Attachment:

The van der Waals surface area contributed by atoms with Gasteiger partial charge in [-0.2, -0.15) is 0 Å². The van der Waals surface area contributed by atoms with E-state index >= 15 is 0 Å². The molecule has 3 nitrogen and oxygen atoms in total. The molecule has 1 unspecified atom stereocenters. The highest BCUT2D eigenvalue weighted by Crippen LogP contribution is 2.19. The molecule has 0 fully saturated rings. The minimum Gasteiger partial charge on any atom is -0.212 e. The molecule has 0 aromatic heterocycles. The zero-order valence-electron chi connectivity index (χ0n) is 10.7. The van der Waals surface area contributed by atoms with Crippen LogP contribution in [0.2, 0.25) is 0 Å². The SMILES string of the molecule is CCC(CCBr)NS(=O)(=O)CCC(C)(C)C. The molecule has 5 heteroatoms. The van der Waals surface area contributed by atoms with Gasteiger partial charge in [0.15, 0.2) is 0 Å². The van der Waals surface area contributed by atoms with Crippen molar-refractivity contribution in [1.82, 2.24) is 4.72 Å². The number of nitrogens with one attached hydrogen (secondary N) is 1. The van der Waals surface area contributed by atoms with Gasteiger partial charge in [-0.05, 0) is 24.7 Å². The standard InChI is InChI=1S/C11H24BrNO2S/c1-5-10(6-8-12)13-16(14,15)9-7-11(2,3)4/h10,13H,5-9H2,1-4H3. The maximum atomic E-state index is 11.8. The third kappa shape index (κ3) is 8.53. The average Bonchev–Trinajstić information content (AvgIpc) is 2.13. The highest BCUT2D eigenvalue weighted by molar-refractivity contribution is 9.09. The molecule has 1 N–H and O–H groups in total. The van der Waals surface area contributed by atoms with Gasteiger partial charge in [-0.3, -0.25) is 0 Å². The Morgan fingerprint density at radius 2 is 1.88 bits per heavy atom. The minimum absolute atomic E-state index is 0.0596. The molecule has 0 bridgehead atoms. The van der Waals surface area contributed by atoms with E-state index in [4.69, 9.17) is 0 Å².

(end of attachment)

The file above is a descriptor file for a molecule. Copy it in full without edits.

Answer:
The van der Waals surface area contributed by atoms with Gasteiger partial charge in [-0.2, -0.15) is 0 Å². The van der Waals surface area contributed by atoms with E-state index >= 15 is 0 Å². The molecule has 3 nitrogen and oxygen atoms in total. The molecule has 1 unspecified atom stereocenters. The highest BCUT2D eigenvalue weighted by Crippen LogP contribution is 2.19. The molecule has 0 fully saturated rings. The minimum Gasteiger partial charge on any atom is -0.212 e. The molecule has 0 aromatic heterocycles. The zero-order valence-electron chi connectivity index (χ0n) is 10.7. The van der Waals surface area contributed by atoms with Crippen LogP contribution in [0.2, 0.25) is 0 Å². The SMILES string of the molecule is CCC(CCBr)NS(=O)(=O)CCC(C)(C)C. The molecule has 5 heteroatoms. The van der Waals surface area contributed by atoms with Gasteiger partial charge in [0.15, 0.2) is 0 Å². The van der Waals surface area contributed by atoms with Crippen molar-refractivity contribution in [1.82, 2.24) is 4.72 Å². The number of nitrogens with one attached hydrogen (secondary N) is 1. The van der Waals surface area contributed by atoms with Gasteiger partial charge in [-0.05, 0) is 24.7 Å². The standard InChI is InChI=1S/C11H24BrNO2S/c1-5-10(6-8-12)13-16(14,15)9-7-11(2,3)4/h10,13H,5-9H2,1-4H3. The maximum atomic E-state index is 11.8. The third kappa shape index (κ3) is 8.53. The average Bonchev–Trinajstić information content (AvgIpc) is 2.13. The highest BCUT2D eigenvalue weighted by molar-refractivity contribution is 9.09. The molecule has 1 N–H and O–H groups in total. The van der Waals surface area contributed by atoms with Gasteiger partial charge in [-0.3, -0.25) is 0 Å². The Morgan fingerprint density at radius 2 is 1.88 bits per heavy atom. The minimum absolute atomic E-state index is 0.0596. The molecule has 0 bridgehead atoms. The van der Waals surface area contributed by atoms with E-state index in [4.69, 9.17) is 0 Å².